He woke with a start and sat up. It was still dark outside.
He looked to his side to find his wife still sleeping.
He listened attentively, not moving a muscle.
He relaxed and let out a tired sigh and slowly got his legs out from under the sheets, careful not to wake Mary.
Suddenly, a sound coming from downstairs made him freeze—a sound like broken glass shards scraping the porcelain. He looked at his bedside clock: 5:30AM.
He leaped off the bed, bolted out of the room and down the stairs. Heart pounding in the darkness, he searched frantically for a light switch along the wall. When his fingers caressed plastic he pushed. The room filled with a burning white light that made him squint his eyes momentarily.
The room gradually came into focus and he saw wide, tear filled eyes staring back at him in shock.
“Oh honey,” he said as he scooped his daughter up and away from the glass on the floor. “What happened?”
“I was trying to make breakfast for you, daddy,” Linda blubbered. “But I dropped the glass.”
“It’s okay. Shh, it’s okay.”
“I wanted to fix it,” she cried.
“It’s just a glass. Shh. It can’t be fixed,” he whispered as he caressed her head. “Are you hurt?”
She shook her head.
He sat her at the table and she watched him clean up and make breakfast. The mood slowly lightened as the sun peeked over the horizon and through the trees.
“That is mommy’s favorite cup,” he finally said, chuckling.
“Was,” his seven year old replied. He laughed.
“Don’t worry, we’ll get her a new one today. Ok?”
Nervous excitement filled his veins as he sat at the table with his family, early one morning. He watched the sun rise from its slumber as his emotions grew with it, an internal buzz towards the unknown and the new that fluttered in his insides.
“Leaving early?” Mary said as her husband rose from his seat with a toast wedged in his mouth and his briefcase in hand. He nodded as he swallowed the bread with difficulty.
“I have an important meeting. Some project I have to build.”
“Are you allowed to tell us?” Linda asked, smiling. He shook his head and kissed her forehead.
“I call it ‘The Machine’,” he replied and she giggled.
“Can I also get a kiss from my favorite scientist?” Mary asked, standing up to embrace him.
“I love you,” he said, giving her a kiss and making his way to the door. “Oh,” he turned, facing Linda. “It might be able to fix mommy’s cup.” He winked. Linda smiled with a joy of confusion and love.
He sat at his desk listening to the government representative. Frustration began to simmer inside him as the agent droned on about how the project would serve their country and help save society.
They were hiding something from him and he knew it—not all the pieces fell perfectly into place.
“This is science, not politics,” he interrupted. The agent faked a smile, “Of course it is. As long as you do your job.”
The representative left the room and he let out a long and tired sigh. His secretary came in and eyed him, concerned.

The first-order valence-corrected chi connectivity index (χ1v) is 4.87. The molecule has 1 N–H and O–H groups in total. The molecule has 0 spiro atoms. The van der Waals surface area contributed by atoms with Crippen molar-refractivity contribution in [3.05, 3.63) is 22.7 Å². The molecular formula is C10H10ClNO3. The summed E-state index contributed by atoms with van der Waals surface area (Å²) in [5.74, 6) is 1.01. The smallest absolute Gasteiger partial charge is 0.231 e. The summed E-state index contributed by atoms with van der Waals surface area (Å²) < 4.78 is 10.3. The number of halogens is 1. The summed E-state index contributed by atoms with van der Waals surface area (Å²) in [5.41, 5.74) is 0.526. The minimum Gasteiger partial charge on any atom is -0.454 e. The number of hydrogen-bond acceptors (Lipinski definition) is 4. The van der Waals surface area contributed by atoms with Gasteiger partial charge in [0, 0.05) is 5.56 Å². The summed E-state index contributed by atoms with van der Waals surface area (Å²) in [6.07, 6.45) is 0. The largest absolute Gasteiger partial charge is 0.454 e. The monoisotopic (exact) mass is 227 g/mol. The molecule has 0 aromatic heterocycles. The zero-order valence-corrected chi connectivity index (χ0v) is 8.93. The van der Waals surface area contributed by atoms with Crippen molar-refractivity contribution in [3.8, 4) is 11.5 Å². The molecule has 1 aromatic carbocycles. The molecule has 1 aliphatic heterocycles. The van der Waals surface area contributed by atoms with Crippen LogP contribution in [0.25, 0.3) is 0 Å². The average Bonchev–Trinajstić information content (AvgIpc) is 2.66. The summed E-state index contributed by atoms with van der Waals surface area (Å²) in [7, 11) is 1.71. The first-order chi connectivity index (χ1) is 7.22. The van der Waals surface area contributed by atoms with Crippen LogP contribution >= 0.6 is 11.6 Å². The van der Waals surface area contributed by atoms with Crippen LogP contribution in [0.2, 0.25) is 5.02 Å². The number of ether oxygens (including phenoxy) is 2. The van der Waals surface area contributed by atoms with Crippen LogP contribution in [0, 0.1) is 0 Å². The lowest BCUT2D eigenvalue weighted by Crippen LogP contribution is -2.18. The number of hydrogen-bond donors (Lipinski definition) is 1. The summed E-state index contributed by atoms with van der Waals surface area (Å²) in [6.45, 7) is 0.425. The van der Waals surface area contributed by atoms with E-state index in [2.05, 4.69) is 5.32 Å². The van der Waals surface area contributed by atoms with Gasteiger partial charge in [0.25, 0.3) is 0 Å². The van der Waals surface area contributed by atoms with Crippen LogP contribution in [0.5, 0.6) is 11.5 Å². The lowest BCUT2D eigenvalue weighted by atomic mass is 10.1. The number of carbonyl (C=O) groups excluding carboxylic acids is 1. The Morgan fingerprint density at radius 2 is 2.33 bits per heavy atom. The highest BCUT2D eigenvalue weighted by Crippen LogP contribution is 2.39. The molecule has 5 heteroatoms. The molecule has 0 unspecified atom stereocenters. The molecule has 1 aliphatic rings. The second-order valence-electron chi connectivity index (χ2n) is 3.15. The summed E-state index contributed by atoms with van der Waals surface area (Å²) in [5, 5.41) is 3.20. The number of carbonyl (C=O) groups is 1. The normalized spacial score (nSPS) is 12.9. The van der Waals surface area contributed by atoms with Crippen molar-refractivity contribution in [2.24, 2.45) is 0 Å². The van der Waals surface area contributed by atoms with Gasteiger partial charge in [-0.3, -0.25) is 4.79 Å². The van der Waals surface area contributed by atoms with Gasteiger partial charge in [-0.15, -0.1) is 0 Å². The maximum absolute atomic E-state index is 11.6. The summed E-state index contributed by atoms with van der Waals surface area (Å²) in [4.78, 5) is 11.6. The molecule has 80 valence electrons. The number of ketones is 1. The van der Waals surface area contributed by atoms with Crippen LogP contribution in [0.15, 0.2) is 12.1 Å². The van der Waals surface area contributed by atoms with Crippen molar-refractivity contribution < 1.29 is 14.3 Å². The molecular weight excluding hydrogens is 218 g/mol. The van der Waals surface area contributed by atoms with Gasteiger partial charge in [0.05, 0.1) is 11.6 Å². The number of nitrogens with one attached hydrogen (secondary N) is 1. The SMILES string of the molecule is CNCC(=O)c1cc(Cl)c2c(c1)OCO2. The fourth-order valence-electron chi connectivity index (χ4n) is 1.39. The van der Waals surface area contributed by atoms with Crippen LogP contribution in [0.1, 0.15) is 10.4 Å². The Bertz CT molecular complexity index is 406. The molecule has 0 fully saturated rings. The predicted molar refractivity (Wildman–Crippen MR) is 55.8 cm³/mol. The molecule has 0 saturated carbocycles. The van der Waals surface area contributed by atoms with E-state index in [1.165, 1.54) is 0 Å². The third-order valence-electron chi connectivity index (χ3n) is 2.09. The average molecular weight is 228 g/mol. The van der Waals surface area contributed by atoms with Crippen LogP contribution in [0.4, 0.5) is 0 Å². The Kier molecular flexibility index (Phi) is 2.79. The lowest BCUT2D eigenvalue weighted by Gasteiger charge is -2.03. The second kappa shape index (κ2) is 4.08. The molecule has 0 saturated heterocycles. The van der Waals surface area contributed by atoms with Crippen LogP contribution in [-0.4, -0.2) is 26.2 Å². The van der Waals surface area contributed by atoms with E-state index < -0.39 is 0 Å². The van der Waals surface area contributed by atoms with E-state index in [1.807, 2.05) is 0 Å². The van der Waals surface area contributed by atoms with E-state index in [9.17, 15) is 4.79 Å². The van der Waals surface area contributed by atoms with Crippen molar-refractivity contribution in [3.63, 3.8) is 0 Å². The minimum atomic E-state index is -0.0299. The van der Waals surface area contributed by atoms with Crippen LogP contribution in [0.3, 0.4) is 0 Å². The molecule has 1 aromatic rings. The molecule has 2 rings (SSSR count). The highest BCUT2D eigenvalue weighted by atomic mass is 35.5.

“They never even mentioned how they are going to use it. If we ever build it… It’s insane,” he said to her.
“Do you think it’s possible?” She asked.
“I don’t know. But we have to try. Even if they only give us two months, we have to try.” He got up, grabbing his coat.
“Where are you going?”
“I have to go buy a cup.”
He groaned in exhaustion. He longed to be back at home with his wife and daughter. His mind bounced between time, the machine and his strong emotions. All fueling his anxiety and building up a loathing towards himself and everything around.
“This is serious work,” he had argued with Mary one night. “I don’t want to let everybody at work down.”
“So you would rather let your family down?” She had replied angrily.
“No! I just…” He shuddered with fatigue and annoyance. Mary took a deep breath.
“Linda misses you,” she whispered, stroking his shoulder and looking up at him.
“I have to go.” He said abruptly.
He had left and spent the night at the office, deeply regretting it.
Harry walked in, interrupting his thoughts and relaxing him. “Hey, doc.”
A friend more than a colleague, Harry was his lifesaver at work. His negative emotions diminished every time they spoke.
“Hey,” he replied as Harry sat down and stared at his tired eyes. “What’s up?”
“Oh, nothing. Just taking a small break off this stupid idea of a project.”
They laughed together.
“Any news?” He asked Harry.
“Yeah, there’s been this crazy accident on the highway close by, the presidential debate is on as we speak, and meanwhile I’m thinking of moving to Mars.”
He chuckled, “I meant about the project.”
“Nah, of course not. But as long as we keep working, they’ll keep extending the due date. But the closer we seem to get, the further we drift from the past,” Harry said.
“Well, that’s how time works,” he replied.
“Hey. I’m on my five minute break, don’t start talking to me about time.” He smiled.
They both stood up and he grabbed his coat. “I think I’m going home.”
“Good for you!” Harry said, relieved. “It’ll be great for you. Maybe you can even come back with the machine built.”